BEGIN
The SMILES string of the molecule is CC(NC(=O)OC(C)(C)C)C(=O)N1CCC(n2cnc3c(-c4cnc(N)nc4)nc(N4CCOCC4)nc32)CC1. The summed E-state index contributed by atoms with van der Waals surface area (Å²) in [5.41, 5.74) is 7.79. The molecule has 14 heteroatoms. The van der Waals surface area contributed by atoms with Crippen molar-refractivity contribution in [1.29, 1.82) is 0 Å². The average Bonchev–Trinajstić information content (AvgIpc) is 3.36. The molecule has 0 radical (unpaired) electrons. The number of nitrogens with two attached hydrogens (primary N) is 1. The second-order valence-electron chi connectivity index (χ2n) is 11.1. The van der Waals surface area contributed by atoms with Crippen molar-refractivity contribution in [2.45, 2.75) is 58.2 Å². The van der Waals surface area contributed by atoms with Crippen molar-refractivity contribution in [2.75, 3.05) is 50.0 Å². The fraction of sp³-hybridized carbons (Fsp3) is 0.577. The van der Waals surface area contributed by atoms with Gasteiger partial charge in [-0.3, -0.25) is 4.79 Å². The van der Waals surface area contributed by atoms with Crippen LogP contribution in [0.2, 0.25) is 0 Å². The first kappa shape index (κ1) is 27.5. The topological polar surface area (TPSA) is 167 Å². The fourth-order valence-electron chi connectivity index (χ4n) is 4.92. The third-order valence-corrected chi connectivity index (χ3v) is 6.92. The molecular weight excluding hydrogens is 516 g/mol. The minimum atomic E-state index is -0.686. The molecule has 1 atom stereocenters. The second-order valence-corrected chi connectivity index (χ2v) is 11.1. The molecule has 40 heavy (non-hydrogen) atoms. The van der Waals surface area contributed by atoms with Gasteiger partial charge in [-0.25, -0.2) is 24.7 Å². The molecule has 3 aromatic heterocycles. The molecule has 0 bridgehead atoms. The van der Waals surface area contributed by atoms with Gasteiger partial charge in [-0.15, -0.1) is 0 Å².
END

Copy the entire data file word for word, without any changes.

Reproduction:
The SMILES string of the molecule is CC(NC(=O)OC(C)(C)C)C(=O)N1CCC(n2cnc3c(-c4cnc(N)nc4)nc(N4CCOCC4)nc32)CC1. The summed E-state index contributed by atoms with van der Waals surface area (Å²) in [5.41, 5.74) is 7.79. The molecule has 14 heteroatoms. The van der Waals surface area contributed by atoms with Crippen molar-refractivity contribution in [1.29, 1.82) is 0 Å². The average Bonchev–Trinajstić information content (AvgIpc) is 3.36. The molecule has 0 radical (unpaired) electrons. The number of nitrogens with two attached hydrogens (primary N) is 1. The second-order valence-electron chi connectivity index (χ2n) is 11.1. The van der Waals surface area contributed by atoms with Crippen molar-refractivity contribution in [2.45, 2.75) is 58.2 Å². The van der Waals surface area contributed by atoms with Crippen molar-refractivity contribution in [2.75, 3.05) is 50.0 Å². The fraction of sp³-hybridized carbons (Fsp3) is 0.577. The van der Waals surface area contributed by atoms with Gasteiger partial charge in [-0.3, -0.25) is 4.79 Å². The van der Waals surface area contributed by atoms with Crippen LogP contribution in [0.2, 0.25) is 0 Å². The first kappa shape index (κ1) is 27.5. The topological polar surface area (TPSA) is 167 Å². The fourth-order valence-electron chi connectivity index (χ4n) is 4.92. The third-order valence-corrected chi connectivity index (χ3v) is 6.92. The molecular weight excluding hydrogens is 516 g/mol. The minimum atomic E-state index is -0.686. The molecule has 1 atom stereocenters. The second-order valence-corrected chi connectivity index (χ2v) is 11.1. The molecule has 40 heavy (non-hydrogen) atoms. The van der Waals surface area contributed by atoms with Gasteiger partial charge in [-0.25, -0.2) is 24.7 Å². The molecule has 3 aromatic heterocycles. The molecule has 0 bridgehead atoms. The van der Waals surface area contributed by atoms with Gasteiger partial charge in [-0.15, -0.1) is 0 Å².